WWE returns to Beaumont on Saturday - interview with U.S. champ Kofi Kingston

WWE returns to Beaumont on Saturday - interview with U.S. champ Kofi Kingston

Ford Arena will be hopping with thousands of pro wrestling fans as the WWE returns to Beaumont on Saturday, May 11, at 7:30 p.m. Tickets for the event are on sale at the Ford Park box office and all Ticketmaster locations, and the card looks spectacular.

Headlining the main event will be WWE champion John Cena and Sheamus teaming up to face “The World’s Strongest Man” and Silsbee native Mark Henry and Ryback.

The WWE tag team titles will be up for grabs as champions “Team Hell No,” including Kane and Daniel Bryan, defend the gold against The Shield. Other matches that are scheduled include “Y2J” Chris Jericho vs. Fandango; R-Truth vs. The Shield’s Dean Ambrose; Diva’s champion Kaityln, who is from nearby Houston, defending her title against Tamina; Adrian Neville (of WWE’s development organization NXT) vs. Michael McGillicutty, who is the son of the late “Mr. Perfect” Curt Henning; and Zack Ryder facing off against NXT’s Bray Wyatt.

Also scheduled is United States champion Kofi Kingston versus Antonio Cesaro, the very man Kingston defeated to win the title. After a recent string of losses, Kingston defeated Cesaro on April 15 on “Raw,” snapping Cesaro’s 240-day title reign.

This is the third U.S. title reign for the 31-year-old Kingston, who was born in Ghana then came to the States and enrolled at Boston College, then graduated before deciding to become a professional wrestler.

The Examiner spoke with Kingston over the phone about what to expect from a WWE live event and more.

 

What does it mean to hold a coveted title in the WWE?

First and foremost, I have always been a WWE fan. Historically speaking, some of the guys that have held the United States championship include Dusty Rhodes and Ricky Steamboat. These are guys that I used to look up to growing up, so for me to be holding the same title as them is quite an honor. They took it to another level and left big shoes to fill, and I definitely try to fill those and do the United States championship some justice. On top of that, anytime you can be a champion in the WWE, you are basically a representative of the entire company and are one of the best on the roster. You are not a champion unless you are ‘that good.’ Not to toot my horn, but I take pride in being a champion and showing every single match why I deserve it.

I’m glad you mentioned Ricky Steamboat. What was it about ‘The Dragon’ that made him one of your all-time favorites?

I love all sorts of kung fu movies and loved to watch stuff like ‘Teenage Mutant Ninja Turtles,’ ‘The Karate Kid’ and ‘Power Rangers’ growing up, and my favorite guys in WCW and WWE were the high flyers, and he was a hybrid of both of those. He was a combination of a high-flyer and a martial artist, and that drew me to him, plus he would breathe real fire on the way to the ring, plus he always wore colorful outfits, and I use bright colors and a lot of that is because of him.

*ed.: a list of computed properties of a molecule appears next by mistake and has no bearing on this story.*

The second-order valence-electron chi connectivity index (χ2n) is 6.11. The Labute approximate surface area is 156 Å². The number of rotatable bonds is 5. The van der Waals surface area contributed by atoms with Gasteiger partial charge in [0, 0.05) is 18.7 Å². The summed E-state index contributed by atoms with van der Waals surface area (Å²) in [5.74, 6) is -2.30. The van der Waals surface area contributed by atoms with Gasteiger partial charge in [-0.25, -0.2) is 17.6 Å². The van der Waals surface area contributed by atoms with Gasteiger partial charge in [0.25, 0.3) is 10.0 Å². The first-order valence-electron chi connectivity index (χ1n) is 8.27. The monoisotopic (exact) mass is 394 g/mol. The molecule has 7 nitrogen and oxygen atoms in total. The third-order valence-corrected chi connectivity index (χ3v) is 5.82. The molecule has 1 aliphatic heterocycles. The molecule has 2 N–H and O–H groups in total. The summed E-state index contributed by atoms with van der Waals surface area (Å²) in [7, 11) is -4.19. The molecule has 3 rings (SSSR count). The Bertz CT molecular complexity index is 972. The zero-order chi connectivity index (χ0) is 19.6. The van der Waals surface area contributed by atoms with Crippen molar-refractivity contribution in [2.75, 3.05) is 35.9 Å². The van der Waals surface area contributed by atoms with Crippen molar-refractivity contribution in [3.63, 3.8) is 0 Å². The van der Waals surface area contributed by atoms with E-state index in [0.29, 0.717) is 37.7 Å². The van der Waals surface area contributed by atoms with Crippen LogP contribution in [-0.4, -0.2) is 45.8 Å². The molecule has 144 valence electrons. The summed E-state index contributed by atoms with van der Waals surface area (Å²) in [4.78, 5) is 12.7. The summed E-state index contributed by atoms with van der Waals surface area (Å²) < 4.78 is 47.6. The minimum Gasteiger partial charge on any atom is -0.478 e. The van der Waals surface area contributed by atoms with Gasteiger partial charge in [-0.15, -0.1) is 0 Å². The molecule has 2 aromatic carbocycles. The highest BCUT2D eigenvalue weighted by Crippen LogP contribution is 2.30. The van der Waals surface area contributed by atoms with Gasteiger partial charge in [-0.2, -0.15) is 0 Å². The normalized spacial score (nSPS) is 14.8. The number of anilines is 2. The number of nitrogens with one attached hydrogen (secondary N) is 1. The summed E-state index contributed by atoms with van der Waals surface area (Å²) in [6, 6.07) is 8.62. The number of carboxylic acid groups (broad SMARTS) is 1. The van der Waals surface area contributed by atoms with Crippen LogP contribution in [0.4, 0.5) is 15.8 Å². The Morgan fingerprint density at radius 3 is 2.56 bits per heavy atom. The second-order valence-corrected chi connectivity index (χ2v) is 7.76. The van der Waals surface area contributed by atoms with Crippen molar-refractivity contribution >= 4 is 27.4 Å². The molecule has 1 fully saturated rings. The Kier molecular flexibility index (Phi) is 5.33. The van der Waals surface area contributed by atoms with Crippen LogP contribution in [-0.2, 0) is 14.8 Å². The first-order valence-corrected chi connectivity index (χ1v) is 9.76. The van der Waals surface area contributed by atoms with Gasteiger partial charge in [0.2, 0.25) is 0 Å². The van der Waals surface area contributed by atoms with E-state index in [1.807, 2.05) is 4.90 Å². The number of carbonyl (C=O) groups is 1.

When you signed a develop­mental deal with the WWE and began training, was that high-flying style something you wanted right away?

It was one of the things I had in the back of my mind, but I was fortunate to be coached at one time by Mike Hollow. He told me it was always more important to get your basics down. It was always about the basics for me, and there are probably a lot of things I can do in the ring that I don’t do because it’s not warranted in the story we are trying to tell. I like to be able to tell a great story while I’m in front of the WWE universe, and then put a little pizzazz on it with the high-flying moves. It stands out more that way and it means a lot more.

How great is it working for a company like WWE?

It’s amazing. There is so much stuff that we do. We are called WWE Superstars; that’s because we are a lot more than just wrestlers. We do dif­ferent charity work with Make-A-Wish Foundation, the National Guard, among others and we go on tours to Afghanistan to show our appreciation for the soldiers. There are tons and tons of stuff we do, and being an employee of the WWE, you wear dif­ferent types of hats.

You didn’t get to work Wres­tlemania 29, but you were a part of the preview show with the likes of Hall of Fame broadcaster Jim Ross. You got great reviews. How dif­ferent was going on the oth­er side of the ring to do that?

At first, I was definitely upset that I was not on the card. Look­ing on the positive side of that, I was able to do something that had never been done before. The preshow analysis was an awe­some experience. I got to talk what I love to do with two Hall of Famers like Jim Ross and Dusty Rhodes. The ban­ter was great, and it was fun to talk about the show, which had a lot WWE superstars mak­ing their first appearance at a Wrestlemania. It was a great experience.

What can Kofi Kingston fans expect in 2013? And those who have never been to a WWE live event, what can they expect?

My 2013 started off dismal. I had only won maybe one or two matches up until I beat Antonio Cesaro, so you never really know. That’s what makes WWE great. You have to keep your eyes peeled each and every week to see what is going to happen. Anyone who has nev­er been to a WWE live show, I strongly encourage you to attend one. You will never forget the experience. WWE has the best athletes in the world, and we tell great sto­ries. Guys like John Cena, Sheamus , Ryback and Mark Henry, who all are great in the ring, have four different styles. Team Hell No is dynamic team of Kane and Daniel Bryan, and fans love them. You look out in the crowd and you see people of all ages and lots of families. This is a family oriented show. Come out, make your sign and I guarantee you will have a great time.

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